WASHINGTON, George. Autograph draft letter signed ("G:o W---n") as President, to his nephew, Robert Lewis (1769-1929), n.p. [Philadelphia], 29 April 1793. 1½ pages, 4to, several deleted passages in the text, neatly docketed by Washington, minor show-through.
AN "AFFECTIONATE UNCLE" GIVES FAMILY LANDS ON THE VIRGINIA FRONTIER TO A FAVORITE NEPHEW
Young Robert Lewis, the 10th son of Washington's sister, Betty, had grown up in Virginia and accompanied his uncle when he became President, living with the family and taking on various secretarial tasks. He returned to Virginia and in 1791 managed Mount Vernon during the extended illness of Washington's overseer. The next year, Washington asked Lewis to manage his remote land-holdings in Virginia's western counties: "a position filled with such responsibilities as making leases, collecting rent, and buying and selling tracts and house lots" (F.E. Grizzard). Washington had long found these far-flung tracts difficult to manage and hard to extract revenues from, and gradually began to transfer them outright to Lewis: "The Land which was given to me by my Mother [Mary Ball Washington] or as Heir at Law I am entitled to without a deed having been made for it...I do, as I told you at Mt. Vernon, make you a present of. It lyes near the Accoceek [Accokeek] Old Furnace, & about eight miles from Falmouth on the road leading to it, containing, as I have generally understood, about 400 acres of the most valuable Pine in that part of the country; but which, as I have been informed, has been much pillaged by Trespassers." He confesses that he has no survey, however: "When you can ascertain by a survey the bounds, for I have no Papers to aid you in doing it, I shall be ready to convey to you my Right."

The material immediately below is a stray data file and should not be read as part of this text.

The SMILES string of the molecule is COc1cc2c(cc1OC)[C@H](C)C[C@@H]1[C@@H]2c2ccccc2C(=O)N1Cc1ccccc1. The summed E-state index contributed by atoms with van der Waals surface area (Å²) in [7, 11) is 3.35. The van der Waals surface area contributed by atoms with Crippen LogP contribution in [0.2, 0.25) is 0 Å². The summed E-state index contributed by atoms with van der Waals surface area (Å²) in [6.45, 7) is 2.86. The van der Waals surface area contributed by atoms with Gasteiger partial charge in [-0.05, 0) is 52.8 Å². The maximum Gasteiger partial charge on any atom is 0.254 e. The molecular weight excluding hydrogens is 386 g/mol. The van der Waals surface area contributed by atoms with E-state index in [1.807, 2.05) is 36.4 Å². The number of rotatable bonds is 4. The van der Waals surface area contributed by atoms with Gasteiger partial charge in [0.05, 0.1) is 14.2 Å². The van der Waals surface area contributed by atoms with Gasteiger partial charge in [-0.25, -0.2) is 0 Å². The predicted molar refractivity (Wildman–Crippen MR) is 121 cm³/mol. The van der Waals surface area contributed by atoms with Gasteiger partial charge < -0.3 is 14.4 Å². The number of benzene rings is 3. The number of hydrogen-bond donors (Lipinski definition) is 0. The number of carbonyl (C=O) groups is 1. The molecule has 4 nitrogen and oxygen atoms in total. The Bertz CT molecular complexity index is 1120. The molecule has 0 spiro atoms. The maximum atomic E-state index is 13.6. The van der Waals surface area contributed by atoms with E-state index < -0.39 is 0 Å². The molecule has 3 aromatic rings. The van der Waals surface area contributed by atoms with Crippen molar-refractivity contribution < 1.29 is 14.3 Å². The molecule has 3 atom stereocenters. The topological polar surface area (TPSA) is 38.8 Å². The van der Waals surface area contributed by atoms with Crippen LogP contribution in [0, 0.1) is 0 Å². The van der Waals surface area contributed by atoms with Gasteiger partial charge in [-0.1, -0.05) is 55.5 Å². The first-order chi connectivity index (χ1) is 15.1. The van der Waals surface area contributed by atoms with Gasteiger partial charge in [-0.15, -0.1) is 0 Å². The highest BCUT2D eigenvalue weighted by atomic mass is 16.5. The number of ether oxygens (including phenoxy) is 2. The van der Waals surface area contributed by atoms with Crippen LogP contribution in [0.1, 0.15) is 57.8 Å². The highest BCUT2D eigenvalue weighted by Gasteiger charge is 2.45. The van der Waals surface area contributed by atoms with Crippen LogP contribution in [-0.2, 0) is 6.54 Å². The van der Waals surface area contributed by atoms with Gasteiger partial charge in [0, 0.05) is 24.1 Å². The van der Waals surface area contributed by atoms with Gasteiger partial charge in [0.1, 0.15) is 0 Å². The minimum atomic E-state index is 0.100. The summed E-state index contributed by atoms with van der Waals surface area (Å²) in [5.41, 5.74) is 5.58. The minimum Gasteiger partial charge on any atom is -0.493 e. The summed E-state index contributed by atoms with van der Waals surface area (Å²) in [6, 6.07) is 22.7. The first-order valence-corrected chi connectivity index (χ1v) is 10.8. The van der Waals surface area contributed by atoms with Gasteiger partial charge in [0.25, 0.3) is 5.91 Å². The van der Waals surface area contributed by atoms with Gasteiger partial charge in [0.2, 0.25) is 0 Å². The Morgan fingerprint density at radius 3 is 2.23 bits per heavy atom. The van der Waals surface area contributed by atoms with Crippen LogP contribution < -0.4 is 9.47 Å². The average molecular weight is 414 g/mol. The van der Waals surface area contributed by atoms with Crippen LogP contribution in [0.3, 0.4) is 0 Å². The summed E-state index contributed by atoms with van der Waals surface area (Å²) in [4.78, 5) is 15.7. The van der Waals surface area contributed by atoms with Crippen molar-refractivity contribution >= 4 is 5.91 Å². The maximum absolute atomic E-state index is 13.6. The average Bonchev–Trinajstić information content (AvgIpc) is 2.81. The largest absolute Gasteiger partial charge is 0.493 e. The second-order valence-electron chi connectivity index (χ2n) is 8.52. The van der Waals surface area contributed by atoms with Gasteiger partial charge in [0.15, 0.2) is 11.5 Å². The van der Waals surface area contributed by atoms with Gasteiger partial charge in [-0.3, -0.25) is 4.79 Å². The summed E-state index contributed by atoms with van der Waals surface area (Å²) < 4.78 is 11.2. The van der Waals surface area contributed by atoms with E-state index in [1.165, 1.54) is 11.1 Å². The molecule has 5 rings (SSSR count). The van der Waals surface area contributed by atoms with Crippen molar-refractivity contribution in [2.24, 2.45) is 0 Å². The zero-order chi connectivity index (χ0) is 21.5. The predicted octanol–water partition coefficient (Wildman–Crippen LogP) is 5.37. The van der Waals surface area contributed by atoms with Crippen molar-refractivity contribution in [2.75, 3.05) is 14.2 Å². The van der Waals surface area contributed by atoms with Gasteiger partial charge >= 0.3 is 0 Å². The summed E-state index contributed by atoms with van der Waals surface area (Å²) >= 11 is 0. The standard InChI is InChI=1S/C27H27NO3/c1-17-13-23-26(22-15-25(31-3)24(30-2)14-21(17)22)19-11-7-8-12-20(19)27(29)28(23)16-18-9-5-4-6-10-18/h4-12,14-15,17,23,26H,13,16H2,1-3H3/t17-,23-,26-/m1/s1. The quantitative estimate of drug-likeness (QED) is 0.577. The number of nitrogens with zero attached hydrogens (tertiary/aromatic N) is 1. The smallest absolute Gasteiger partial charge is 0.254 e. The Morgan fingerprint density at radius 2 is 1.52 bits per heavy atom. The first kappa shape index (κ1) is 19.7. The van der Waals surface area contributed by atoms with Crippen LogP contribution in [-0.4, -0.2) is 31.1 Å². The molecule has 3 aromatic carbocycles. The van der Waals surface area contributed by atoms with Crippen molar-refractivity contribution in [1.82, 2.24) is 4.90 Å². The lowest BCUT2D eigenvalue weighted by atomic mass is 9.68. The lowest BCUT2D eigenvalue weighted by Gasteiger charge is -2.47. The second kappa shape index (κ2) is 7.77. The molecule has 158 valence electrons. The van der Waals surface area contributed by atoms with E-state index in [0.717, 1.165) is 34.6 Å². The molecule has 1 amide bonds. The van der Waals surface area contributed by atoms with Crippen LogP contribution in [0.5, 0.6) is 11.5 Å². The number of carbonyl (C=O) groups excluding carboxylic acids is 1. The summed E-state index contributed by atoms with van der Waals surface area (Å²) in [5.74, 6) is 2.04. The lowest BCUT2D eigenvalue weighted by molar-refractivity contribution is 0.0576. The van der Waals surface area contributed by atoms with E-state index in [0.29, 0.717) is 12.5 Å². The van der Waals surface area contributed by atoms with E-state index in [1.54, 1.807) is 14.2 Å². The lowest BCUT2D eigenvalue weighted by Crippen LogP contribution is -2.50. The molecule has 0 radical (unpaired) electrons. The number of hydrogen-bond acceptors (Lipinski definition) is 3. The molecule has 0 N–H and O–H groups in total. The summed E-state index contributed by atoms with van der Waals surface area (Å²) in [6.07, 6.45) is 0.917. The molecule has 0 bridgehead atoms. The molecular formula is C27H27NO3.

"I repeat my wish that you would attend to that small tract of mine on Potomac, abt. a dozen Miles above the town of Bath; & to the lots which I have in that place. And whensoever you may be in Winchester, I request you will make particular enquiry into the condition of a lot which I have in that town, & an out lot belonging to it in the Common adjoining thereto; & know if some advantage cannot be made of them. The number of either I am unable to give, unless I was at Mount Vernon; but the enclosed letter contains the most recent information of the town lot."
"Do you know whether Major [William B.] Harrison went to Mount Vernon as you expected he would do? Or have you heard anything further of his intentions & expectations [last two words lined out] respecting his land adjoining to me. I do not wish you to appear forward in your overtures to him; but wish notwithstanding to know what may be expected in this matter. Remember me to Mrs. Lewis and be assured of the friendship & regard of your affectte. Uncle."
Washington carried out his promise to present to Lewis the 400-acre tract. Later, he gave his favored nephew an even larger tract--one he had inherited from his father, years before--near Fredericksburg. Published (from a Letterbook copy, with different readings), in Fitzpatrick, 32:439-440.